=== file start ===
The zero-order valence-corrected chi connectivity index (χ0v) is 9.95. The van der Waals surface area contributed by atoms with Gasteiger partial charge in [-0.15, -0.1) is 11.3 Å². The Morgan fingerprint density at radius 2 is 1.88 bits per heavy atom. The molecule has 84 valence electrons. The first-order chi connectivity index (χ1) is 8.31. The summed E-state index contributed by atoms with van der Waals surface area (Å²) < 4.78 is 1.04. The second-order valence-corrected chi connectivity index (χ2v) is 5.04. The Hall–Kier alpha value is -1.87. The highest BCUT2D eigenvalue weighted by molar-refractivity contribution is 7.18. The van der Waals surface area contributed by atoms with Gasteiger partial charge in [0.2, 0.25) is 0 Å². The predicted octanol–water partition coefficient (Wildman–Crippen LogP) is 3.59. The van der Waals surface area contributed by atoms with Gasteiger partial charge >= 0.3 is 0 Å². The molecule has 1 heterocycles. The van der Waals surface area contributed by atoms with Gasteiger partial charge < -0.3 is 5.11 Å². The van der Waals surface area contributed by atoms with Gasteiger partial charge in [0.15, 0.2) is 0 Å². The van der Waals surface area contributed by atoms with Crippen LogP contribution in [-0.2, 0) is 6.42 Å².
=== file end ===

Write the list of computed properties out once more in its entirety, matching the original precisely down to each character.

The zero-order valence-corrected chi connectivity index (χ0v) is 9.95. The van der Waals surface area contributed by atoms with Gasteiger partial charge in [-0.15, -0.1) is 11.3 Å². The Morgan fingerprint density at radius 2 is 1.88 bits per heavy atom. The molecule has 84 valence electrons. The first-order chi connectivity index (χ1) is 8.31. The summed E-state index contributed by atoms with van der Waals surface area (Å²) < 4.78 is 1.04. The second-order valence-corrected chi connectivity index (χ2v) is 5.04. The Hall–Kier alpha value is -1.87. The highest BCUT2D eigenvalue weighted by molar-refractivity contribution is 7.18. The van der Waals surface area contributed by atoms with Gasteiger partial charge in [0.2, 0.25) is 0 Å². The predicted octanol–water partition coefficient (Wildman–Crippen LogP) is 3.59. The van der Waals surface area contributed by atoms with Gasteiger partial charge >= 0.3 is 0 Å². The molecule has 1 heterocycles. The van der Waals surface area contributed by atoms with Gasteiger partial charge < -0.3 is 5.11 Å². The van der Waals surface area contributed by atoms with Gasteiger partial charge in [0.15, 0.2) is 0 Å². The van der Waals surface area contributed by atoms with Crippen LogP contribution in [-0.2, 0) is 6.42 Å².